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AIBU to smack this intrusive hand away?

(393 Posts)
jayisforjessica Thu 13-Oct-16 00:17:34

I'm 20 weeks pregnant with twins, and I'm the first to admit it: I'm getting to be a big girl! I do have quite a big round belly.

I have this group of friends who tend to be quite touchy feely, much more so than me personally. They're not bad people, but I've always sort of made my boundaries clear: If I come in for a hug, I want one, but until then, please assume I don't. And this has never been an issue. I used my words, asked for what I needed, and they willingly gave it.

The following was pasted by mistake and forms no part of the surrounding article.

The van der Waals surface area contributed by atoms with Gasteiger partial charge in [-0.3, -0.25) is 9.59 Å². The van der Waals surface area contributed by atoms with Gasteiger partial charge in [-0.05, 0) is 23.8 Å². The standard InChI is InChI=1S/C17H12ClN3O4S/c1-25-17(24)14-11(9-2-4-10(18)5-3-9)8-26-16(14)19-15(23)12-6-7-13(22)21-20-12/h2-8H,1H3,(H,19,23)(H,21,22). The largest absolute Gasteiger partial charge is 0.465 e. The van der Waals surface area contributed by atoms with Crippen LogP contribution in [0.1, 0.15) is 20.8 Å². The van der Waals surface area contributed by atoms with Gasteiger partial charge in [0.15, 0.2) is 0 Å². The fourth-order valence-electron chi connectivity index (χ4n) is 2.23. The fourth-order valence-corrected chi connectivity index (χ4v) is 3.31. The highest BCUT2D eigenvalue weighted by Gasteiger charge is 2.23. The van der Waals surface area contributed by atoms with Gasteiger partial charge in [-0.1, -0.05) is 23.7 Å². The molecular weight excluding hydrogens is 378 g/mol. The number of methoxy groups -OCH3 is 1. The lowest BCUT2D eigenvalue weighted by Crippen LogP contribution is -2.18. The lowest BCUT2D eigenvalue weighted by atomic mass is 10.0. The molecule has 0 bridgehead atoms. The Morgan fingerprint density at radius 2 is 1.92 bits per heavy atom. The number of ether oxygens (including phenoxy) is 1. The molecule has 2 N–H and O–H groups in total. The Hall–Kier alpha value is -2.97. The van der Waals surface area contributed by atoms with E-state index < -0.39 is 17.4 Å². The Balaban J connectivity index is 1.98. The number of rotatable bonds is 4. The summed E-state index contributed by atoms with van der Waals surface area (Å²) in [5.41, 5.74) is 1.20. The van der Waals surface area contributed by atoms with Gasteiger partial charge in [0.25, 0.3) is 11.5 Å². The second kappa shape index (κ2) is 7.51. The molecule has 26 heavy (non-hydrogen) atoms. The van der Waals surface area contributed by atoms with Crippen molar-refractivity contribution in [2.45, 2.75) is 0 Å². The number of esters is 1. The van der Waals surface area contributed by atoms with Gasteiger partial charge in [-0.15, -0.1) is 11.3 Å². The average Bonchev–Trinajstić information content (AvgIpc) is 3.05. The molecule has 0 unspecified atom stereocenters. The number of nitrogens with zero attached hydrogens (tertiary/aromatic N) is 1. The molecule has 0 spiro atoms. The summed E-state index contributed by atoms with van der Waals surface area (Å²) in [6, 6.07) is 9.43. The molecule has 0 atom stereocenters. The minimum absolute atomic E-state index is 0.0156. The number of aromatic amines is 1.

Until now.

Somehow, being pregnant has opened the floodgates of what appears to be their thinly veiled desire to pet me. Every time I hang out with these friends, I have to tell them over and over, please, do not touch my belly. Please, I don't want to be petted and stroked. Please, I do love you, but I need you to keep your hands to yourself. Most of them have been great, but one woman (C, for argument's sake) just wouldn't let up, insisting that she was "only showing some love for [her] pregnant sister" and once again rubbing my belly despite my repeated clear and direct requests that she stopped.

I slapped her hand away.

She was outraged and immediately went into pout and sulk mode. I, on the other hand, think she's being completely unreasonable and childish. I TOLD her multiple times I didn't want to be touched. I TOLD her that I needed her to keep her hands to herself. She CHOSE to ignore those requests. It's my feeling that she deserved what she got (a little slap on the hand).